I was shocked when I realised I hadn’t taken the time to write about this. Flabbergasted, one might say. Absolutely jaw dropped, that I hadn’t yet broached this topic. Because I’ve got some opinions on it. So, let’s discuss.
The first time I remember getting catcalled, I was 11. I was walking with my older sister who was 15 and a truck honked at us. It pulled up slowly and drove away pretty fast. My sister grabbed my hand and she turned really red. I didn’t understand fully what had happened. I had seen movies where guys hollered at girls, but those situations seemed like it was all in good fun. The guys in movies were in high school and wore polos with popped collars and drove convertibles (it was the 2000’s), and they complimented girls who they already knew, girls they were already involved with. But this wasn’t like that. These men weren’t in high school, because my sister was in high school, and they were so much older. And there was no fun music playing or cheerful smiles, it felt like they were sneering at us. Most importantly, it wasn’t all in good fun and we didn’t know them. My sister seemed embarrassed and I was uncomfortable because I couldn’t quite wrap my head around what was going on.
And catcalling has remained that confusing for me ever since.
I often say, “It’s funny until it’s not”. My friends and I trade stories about catcalls and bad pickup lines and that’s fine. We laugh about it because otherwise it feels scary. I often tell people about the guy who followed me for 5 blocks when I was 19, and I tell it with a jokey tone. But that’s because it ended without harm. In reality, I was scared. I called my dad to come meet me because I was only a block from my house. The guy left as my dad approached, but not before repeatedly touching my arm and asking me to come home with him.
It’s funny until it’s not, but otherwise I feel gross. I feel uncomfortable in my own skin, because I don’t understand why I’m attracting that sort of attention. I don’t understand what I did, what signal I made, what clothing item I wore that warranted being followed, being touched, being yelled at. And that’s the worst part, that I sit around asking myself what I could’ve done better. Should I have worn a sweater in the summer over my tank top? Should I have gone running in leggings over shorts? Should I have made eye contact with the ground, as not to attract unwanted attention? I treat it like a learning opportunity for me, when in reality I’ve done nothing wrong.
Don’t get me started on trying to explain to men. I got catcalled this week on a run and I told my mom about it when I was home. The guy stopped me at a red light and said, “Well, you’re a good girl, aren’t you? Mmmmm yes, you’re such a good girl.” It took most of my strength not to dive headlong into traffic.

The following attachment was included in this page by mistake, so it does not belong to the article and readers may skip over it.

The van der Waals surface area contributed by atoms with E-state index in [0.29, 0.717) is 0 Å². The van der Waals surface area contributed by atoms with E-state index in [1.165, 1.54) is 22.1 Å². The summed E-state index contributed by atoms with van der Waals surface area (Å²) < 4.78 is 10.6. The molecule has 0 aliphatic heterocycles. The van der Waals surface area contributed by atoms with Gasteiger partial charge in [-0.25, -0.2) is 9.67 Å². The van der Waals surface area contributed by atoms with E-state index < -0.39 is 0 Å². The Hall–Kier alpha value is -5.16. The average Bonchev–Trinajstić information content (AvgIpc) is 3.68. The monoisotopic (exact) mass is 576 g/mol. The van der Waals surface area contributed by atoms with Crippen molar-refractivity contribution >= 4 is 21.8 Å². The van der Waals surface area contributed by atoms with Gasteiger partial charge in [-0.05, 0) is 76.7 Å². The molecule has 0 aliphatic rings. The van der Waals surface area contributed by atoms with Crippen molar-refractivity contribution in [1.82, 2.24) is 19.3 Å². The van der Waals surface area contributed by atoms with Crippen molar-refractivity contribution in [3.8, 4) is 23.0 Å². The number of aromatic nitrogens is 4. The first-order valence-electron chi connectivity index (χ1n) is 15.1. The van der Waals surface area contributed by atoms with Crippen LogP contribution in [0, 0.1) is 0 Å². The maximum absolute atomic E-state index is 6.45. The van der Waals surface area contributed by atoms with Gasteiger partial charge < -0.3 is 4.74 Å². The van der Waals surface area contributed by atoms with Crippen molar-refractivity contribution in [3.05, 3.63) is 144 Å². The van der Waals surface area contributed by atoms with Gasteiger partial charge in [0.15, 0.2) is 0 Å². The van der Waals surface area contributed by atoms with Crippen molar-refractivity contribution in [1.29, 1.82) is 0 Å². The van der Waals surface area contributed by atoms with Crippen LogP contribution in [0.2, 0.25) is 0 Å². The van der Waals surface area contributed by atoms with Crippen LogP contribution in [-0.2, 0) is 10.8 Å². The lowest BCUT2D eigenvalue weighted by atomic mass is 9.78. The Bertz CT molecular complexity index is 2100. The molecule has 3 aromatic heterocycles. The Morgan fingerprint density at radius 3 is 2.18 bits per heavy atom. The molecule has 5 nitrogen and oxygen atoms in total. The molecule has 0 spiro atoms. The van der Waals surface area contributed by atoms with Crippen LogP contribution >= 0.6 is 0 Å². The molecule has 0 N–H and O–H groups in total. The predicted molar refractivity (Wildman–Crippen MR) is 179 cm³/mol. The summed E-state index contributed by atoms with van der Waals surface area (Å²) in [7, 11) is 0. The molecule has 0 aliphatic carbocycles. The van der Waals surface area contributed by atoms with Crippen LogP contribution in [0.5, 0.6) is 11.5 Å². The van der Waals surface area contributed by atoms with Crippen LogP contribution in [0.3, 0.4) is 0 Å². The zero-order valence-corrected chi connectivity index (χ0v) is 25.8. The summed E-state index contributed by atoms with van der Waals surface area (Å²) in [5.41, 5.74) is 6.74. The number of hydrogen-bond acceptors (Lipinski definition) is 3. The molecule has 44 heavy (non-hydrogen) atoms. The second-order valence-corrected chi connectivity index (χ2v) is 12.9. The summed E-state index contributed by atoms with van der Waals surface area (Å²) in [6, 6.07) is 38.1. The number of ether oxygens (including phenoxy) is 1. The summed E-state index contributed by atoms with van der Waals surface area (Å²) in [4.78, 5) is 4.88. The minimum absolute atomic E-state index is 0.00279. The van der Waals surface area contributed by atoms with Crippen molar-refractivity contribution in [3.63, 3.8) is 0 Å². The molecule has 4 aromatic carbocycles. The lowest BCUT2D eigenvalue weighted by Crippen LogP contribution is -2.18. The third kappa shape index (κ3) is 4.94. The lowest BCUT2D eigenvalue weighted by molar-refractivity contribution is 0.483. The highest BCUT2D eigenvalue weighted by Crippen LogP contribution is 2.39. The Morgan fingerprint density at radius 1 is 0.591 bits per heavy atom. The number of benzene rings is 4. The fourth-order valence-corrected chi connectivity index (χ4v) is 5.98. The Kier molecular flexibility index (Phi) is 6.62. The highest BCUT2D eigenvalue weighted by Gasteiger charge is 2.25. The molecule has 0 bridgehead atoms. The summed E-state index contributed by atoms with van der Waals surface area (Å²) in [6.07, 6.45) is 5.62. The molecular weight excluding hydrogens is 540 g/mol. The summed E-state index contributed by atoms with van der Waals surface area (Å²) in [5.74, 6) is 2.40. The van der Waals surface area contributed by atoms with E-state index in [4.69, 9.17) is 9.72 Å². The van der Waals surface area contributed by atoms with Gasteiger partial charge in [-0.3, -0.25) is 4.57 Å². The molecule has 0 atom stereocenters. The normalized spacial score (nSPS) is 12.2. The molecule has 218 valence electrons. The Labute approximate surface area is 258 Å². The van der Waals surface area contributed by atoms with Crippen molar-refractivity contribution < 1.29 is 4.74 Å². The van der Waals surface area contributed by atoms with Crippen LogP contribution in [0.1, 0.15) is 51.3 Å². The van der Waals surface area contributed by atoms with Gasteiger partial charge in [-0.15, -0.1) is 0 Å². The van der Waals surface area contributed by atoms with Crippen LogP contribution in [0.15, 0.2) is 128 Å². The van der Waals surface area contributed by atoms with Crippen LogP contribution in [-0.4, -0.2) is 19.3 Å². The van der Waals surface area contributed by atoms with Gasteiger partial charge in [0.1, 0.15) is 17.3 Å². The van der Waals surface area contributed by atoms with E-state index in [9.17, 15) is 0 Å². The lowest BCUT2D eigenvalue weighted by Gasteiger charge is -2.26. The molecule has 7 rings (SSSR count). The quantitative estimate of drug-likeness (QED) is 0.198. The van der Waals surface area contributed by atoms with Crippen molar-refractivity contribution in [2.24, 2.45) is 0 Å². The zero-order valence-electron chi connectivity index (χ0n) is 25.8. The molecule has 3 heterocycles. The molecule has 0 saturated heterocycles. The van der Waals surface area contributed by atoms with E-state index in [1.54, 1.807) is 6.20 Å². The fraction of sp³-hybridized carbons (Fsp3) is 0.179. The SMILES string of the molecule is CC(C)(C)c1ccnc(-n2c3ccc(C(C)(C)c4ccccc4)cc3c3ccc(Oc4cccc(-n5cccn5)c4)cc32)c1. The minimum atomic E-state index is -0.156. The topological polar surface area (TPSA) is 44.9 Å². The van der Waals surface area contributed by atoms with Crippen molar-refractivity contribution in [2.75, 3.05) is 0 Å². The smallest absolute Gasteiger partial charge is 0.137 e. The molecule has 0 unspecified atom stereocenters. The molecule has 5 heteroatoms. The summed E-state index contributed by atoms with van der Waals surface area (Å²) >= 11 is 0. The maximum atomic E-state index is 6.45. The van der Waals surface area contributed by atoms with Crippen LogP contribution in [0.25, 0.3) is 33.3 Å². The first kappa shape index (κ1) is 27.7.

My mom cringed with me, and my dad asked me, “Why didn’t you say something back? Why didn’t you tell him to fuck off? Why didn’t you kick him in the balls?” and while I understand where my dad’s suggestions were coming from, he didn’t get it. He didn’t get that talking back isn’t always an option. Yes, I’m 6ft tall, but this man easily cleared 6’3”. I’d bet my lucky stars that he was stronger than me, and based on our previous interaction, I don’t suspect he respected women very much. I was outnumbered by this man, even though it was only 1-on-1. I was clearly not in the position of power. And that’s often how it is. Interacting, engaging, calling back doesn’t end in a witty punchline or a victory. It ends in more discomfort, or even retaliation.
I said earlier that catcalling still confuses me. And it does, what do they think the suspected outcome will be? Do you think you’ll holler “Hey baby, you’re looking good?” and I’ll hop in your Hyundai Sonata and we’ll just go at it like animals in the back seat? What caveman part of the brain thinks, “Yell at that woman, I think she’ll find it endearing”? What is the point if not simply to make women uncomfortable? Why do it, because I can’t imagine it actually garners positive attention.
That’s it from me today. Just frustration and fear and a good anecdote, because it’s funny until it’s not. It’s funny until you’re 13 and trying to explain to a 40-year-old man that you’re not interested in going on a date. It’s funny until you’re telling the man on the subway to stop touching your knee as he tries to get your attention. It’s funny until you get off the bus three stops early just so the man will stop bothering you. It’s funny until he keeps asking you for a price because “girls that pretty are always hookers”. Its funny until it’s not.
And let’s be honest, it’s rarely fucking funny.
From me, with love, to you,
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